If you lose your four-legged friend, you typically look around your neighborhood first and then try to find him or her by reaching out to your local animal shelter or posting fliers. A lot of folks also head online to popular internet sites and ask people to contact them if they've seen their furry family members.
But beware of the latest scheme where an impersonator contacts lost cat owners claiming he has their pets. I talked to a Colorado Springs woman whose black cat named Torino disappeared from the grounds of the Air Force Academy. She tells me she posted information about her missing cat in several places online and was contacted by a fraudster who saw her information on Craigslist.
Someone claiming to be "Williams" said he worked at Wild Blue Animal Rescue and Sanctuary in Black Forest, which is not true. He asked the Colorado Springs cat owner to provide two pictures as proof, as well as personal information in a questionnaire. Torino's owner knew better but was upset her hopes of finding her cat were raised by a crook.
The small, volunteer-run nonprofit also is a victim in this impersonation scam. Kate Scheer, an executive assistant with Wild Blue said she's heard from 14 people around the country with lost cats. Kate told me, "There's nothing more heartbreaking than to call these individuals back and say, 'Yes, this is a scam. This person does not have your beloved pet.' And they were all very polite and understanding but you could just hear how heart-wrenching that news was." Kate said, "It would be devastating if people thought we were trying to scam folks. We're not. All we're trying to do is find homes for these kitties."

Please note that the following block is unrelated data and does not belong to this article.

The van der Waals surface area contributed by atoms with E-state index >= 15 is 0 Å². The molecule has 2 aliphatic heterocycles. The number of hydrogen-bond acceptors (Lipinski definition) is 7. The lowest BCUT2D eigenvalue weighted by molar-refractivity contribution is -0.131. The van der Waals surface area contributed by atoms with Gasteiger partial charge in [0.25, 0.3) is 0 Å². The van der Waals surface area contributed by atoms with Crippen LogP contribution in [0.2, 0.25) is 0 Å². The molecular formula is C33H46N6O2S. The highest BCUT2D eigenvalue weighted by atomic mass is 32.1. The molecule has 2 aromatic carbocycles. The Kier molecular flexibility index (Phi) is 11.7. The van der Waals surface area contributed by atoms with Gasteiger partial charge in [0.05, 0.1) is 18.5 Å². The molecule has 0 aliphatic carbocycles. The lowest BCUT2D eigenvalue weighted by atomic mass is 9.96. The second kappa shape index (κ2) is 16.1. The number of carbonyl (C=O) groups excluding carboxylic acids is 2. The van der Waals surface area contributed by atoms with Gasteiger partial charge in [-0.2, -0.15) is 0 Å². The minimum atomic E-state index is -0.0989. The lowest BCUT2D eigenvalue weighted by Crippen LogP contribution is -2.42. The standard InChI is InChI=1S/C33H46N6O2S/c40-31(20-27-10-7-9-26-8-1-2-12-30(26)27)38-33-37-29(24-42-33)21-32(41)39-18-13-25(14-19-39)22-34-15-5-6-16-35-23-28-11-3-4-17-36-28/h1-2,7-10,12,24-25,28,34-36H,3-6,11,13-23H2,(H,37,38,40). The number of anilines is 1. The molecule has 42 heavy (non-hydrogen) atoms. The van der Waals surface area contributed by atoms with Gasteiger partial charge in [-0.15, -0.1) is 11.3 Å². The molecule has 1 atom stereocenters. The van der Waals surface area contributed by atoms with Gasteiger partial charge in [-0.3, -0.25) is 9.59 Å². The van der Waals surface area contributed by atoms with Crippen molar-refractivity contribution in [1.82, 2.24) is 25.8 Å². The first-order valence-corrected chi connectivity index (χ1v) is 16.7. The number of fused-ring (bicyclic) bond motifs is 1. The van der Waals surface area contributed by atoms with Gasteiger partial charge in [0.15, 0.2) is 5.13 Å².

Here's an example of one of the text messages that a lost cat owner received: "This is about your missing cat MISSING LONG ORANGE AND WHITE HAIR CAT (Southside)." Then, "My name is Williams, I work with Wild Blue pet rescue. can I have your email address. we have a questionnaire that you will have to fill and provide us with two pics as prove that the cat is yours."
Some were tipped off by the spelling and grammatical errors. Others who live in Texas, California, Oklahoma, Ohio, and Pennsylvania doubted that their felines could make their way from those states to Colorado. The phone number used by "Williams" is an Ohio number, (216) 508-0620. My calls to the number were not answered or returned.
Preying on those who are already suffering is despicable. Just remember, crooks don't discriminate. They'll target anyone they see as an easy mark. They don't care if it's someone who has lost a beloved member of the family, a young teenager looking for a job, or a senior worried about a virus on their computer. These days you can't assume those who reach out to you have good intentions. Listen to your gut instinct and if you're suspicious, think before you act. To protect yourself from identity theft, never give a stranger any personal information. If you have any doubts, call us. Our 11 Call for Action volunteers can be reached at (719) 457-8211.